This shortish book is composed of the transcripts of Forster's 1927 series of talks about the novel, and is divided into chapters on story, characters, plot, and pattern & rhythm. In my opinion the two chapters on fantasy and prophecy are less successful, but if you are considering this book then you should definitely read it. It's filled with wonderful lines and terrific criticism (both positive and negative) of contemporary novels by Austen, Wells, Scott, Dostoevsky, Proust, James and others, and it was this latter aspect that I found most enjoyable. There is also an index so you can find these references when you want to. Forster discusses the sense of time and space in literature, round and flat characters, food, sex, love, POV, story vs. plot and causality. I've been reading novels for several decades and have read a fair number of books about writing, and I still gained insight from this lively little book.
Comment Was this review helpful to you? Yes No Sending feedback...
Thank you for your feedback. If this review is inappropriate, please let us know.
Sorry, we failed to record your vote. Please try again
24 of 24 people found the following review helpful By Joby Hughes on April 18, 2007
Format: Paperback
Sometimes one reads a book and it opens up the brain and heart in such a way that one views the world differently thereafter. This is such a book. You will never again read a novel and think about the book in front of you or how it was written in quite the same way. There is nothing else like it.

Delving into this book was part of a quest over the past year to read books on writing by writers. The books did not address HOW to write a novel other than tangentially. Although there are a plethora of dubious choices along those lines, I stayed away from them. The books that I searched out were books on the process of writing, the very lonely experience of the writer in creating fiction.

Several of the books were fogettable. A surprising number of them were memorable, including Mystery & Manners by Flannery O'Connor, On Writing by Stephen King, and anything by Margaret Atwood.

Of all of the books that I read, this one was the best by far. It covered not only the process of writing but also provided a structure for discussing and understanding the novel art form.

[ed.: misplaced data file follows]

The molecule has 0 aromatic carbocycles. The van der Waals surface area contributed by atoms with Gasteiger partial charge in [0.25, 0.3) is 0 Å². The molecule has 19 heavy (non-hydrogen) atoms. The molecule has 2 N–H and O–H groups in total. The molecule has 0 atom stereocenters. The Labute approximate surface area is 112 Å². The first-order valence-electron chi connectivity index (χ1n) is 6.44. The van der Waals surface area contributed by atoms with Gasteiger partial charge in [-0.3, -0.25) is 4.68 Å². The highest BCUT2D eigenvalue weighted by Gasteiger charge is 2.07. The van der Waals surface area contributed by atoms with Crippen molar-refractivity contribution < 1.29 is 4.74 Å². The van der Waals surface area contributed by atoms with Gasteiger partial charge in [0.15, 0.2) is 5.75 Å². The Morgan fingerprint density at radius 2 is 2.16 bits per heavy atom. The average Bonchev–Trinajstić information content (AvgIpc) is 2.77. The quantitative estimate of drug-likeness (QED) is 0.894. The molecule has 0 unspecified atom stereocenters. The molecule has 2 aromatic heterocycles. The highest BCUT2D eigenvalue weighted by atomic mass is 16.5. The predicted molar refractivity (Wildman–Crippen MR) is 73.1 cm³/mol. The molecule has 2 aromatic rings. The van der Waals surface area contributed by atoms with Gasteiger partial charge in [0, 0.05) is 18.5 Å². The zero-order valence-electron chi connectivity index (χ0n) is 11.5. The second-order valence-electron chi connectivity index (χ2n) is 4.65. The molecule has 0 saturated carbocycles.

As a result, I highly recommend this book for book clubs. When presenting this book recently to my book club of 14+ years as my pick, there was a collective groan. Upon finishing the book, we all thought that it was one of the best of the 125+ books that we had read. It gave us a missing structure and tools for moving discussions and disagreements forward. Several times over the years, one or more of us have disagreed over some book selection or an aspect of it, but the discussion would stall for lack of a way to bridge the various viewpoints. For the first time, we were able to go back through those arguments in a new light using the tools presented in the book.
Read more ›
Comment Was this review helpful to you? Yes No Sending feedback...
Thank you for your feedback. If this review is inappropriate, please let us know.
Sorry, we failed to record your vote. Please try again
49 of 55 people found the following review helpful By Orrin C. Judd VINE VOICE on October 21, 2000
Format: Paperback
...the fundamental aspect of the novel is its story-telling aspect... -EM Forster, Aspects of the Novel
I liked this collected series of lectures on what makes for good novel writing much better than almost any of the novels that Forster actually wrote (A Passage to India being the lone exception). Forster treats seven different aspects--the story, people, plot, fantasy, prophecy, pattern, and rhythm--in a breezy conversational style. Along the way, he offers examples, both good and bad, from literary history. I found myself agreeing and dissenting about equally, but the whole thing was immensely interesting and entertaining.
Here are some of the observations that I agreed with and why:
A story "can only have one fault: that of making the audience not want to know what happens next."
One inevitably thinks of James Joyce's Ulysses, which by now has surely retired the title of "the book most likely to remain unfinished". No matter how revolutionary the technique, how insightful the observations or how compelling the characters, a book that you can put down and not care what happens next has failed in its most basic task. ----------------------
The constant sensitiveness of characters for each other--even in writers called robust, like Fielding--is remarkable, and has no parallel in life, except among those people who have plenty of leisure. Passion, intensity at moments--yes, but not this constant awareness, this endless readjusting, this ceaseless hunger. I believe that these are the reflections of the novelist's own state of mind while he composes, and that the predominance of love in novels is partly because of this.
Read more ›
1 Comment Was this review helpful to you? Yes No Sending feedback...
Thank you for your feedback. If this review is inappropriate, please let us know.
Sorry, we failed to record your vote. Please try again

Most Recent Customer Reviews


What Other Items Do Customers Buy After Viewing This Item?